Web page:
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'Cocaine' drink pulled from shelves nationwide


NEW HAVEN, Conneticut. - A Las Vegas company has agreed to pull the energy drink Cocaine from stores nationwide amid concerns about the product's name, a partner in the company said Monday.

Clegg Ivey, a partner in Redux Beverages, said the company plans to sell the drink under a new name until it can answer concerns expressed by the U.S. Food and Drug Administration. The FDA issued a warning letter last month that said Redux was illegally marketing the drink as a street drug alternative and a dietary supplement.

The FDA cited as evidence the drink's labeling and Web site, which included the statements "Speed in a Can," 'Liquid Cocaine" and "Cocaine _ Instant Rush." The company says Cocaine contains no drugs and is marketed as an energy drink. It is sold in at least a dozen states.



Ivey said the FDA did not order the company to stop marketing the drink, but officials were concerned about possible legal action. They will announce a new name within a week and hope to have the product back on store shelves within a few weeks.

"What we would like to do is continue to fight to keep the name because it's clearly the name that's the problem," Ivey said. "What we can't do is distribute our product when regulators in the states and the FDA are saying that if you do this, you could go to jail."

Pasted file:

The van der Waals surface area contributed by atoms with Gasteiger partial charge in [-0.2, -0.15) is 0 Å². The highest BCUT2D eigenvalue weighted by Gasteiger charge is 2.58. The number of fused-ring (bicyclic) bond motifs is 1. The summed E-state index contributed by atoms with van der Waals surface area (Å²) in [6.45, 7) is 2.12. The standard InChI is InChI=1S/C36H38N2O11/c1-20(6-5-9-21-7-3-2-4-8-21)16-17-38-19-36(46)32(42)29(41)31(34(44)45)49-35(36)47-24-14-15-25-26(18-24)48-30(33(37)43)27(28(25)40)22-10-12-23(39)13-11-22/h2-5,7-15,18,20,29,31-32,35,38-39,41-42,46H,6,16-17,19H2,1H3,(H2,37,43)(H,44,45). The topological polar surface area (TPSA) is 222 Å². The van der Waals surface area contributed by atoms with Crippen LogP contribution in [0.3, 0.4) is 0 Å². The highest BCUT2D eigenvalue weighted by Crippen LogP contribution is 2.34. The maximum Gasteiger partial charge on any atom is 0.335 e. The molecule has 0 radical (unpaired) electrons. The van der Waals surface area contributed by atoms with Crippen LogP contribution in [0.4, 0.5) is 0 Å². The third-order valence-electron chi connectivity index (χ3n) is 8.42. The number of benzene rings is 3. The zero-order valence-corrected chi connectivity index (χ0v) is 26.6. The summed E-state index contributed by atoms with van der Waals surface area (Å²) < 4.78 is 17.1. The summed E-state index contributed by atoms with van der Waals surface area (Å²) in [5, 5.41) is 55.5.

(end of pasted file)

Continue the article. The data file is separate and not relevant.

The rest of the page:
Attorneys general in Connecticut and Illinois recently announced that Redux had agreed to stop marketing Cocaine in those states, while a judge in Texas has halted distribution there.

"Our goal is to literally flush Cocaine down the drain across the nation," said Connecticut Attorney General Richard Blumenthal, who announced the company's agreement with his state Monday. "Our main complaint about Cocaine is its name and marketing strategy seeking to glorify illegal drug use and exploit the allure of marketing 'Speed in a Can,' as it called the product."

The Connecticut Department of Consumer Protection pulled 300 cases of Cocaine from state stores on April 23, saying Redux Beverages did not license the product as required by law.

As part of the agreement, Connecticut distributors and retailers can return unused product to Redux for a full refund.

A message seeking comment was left with a FDA spokeswoman.



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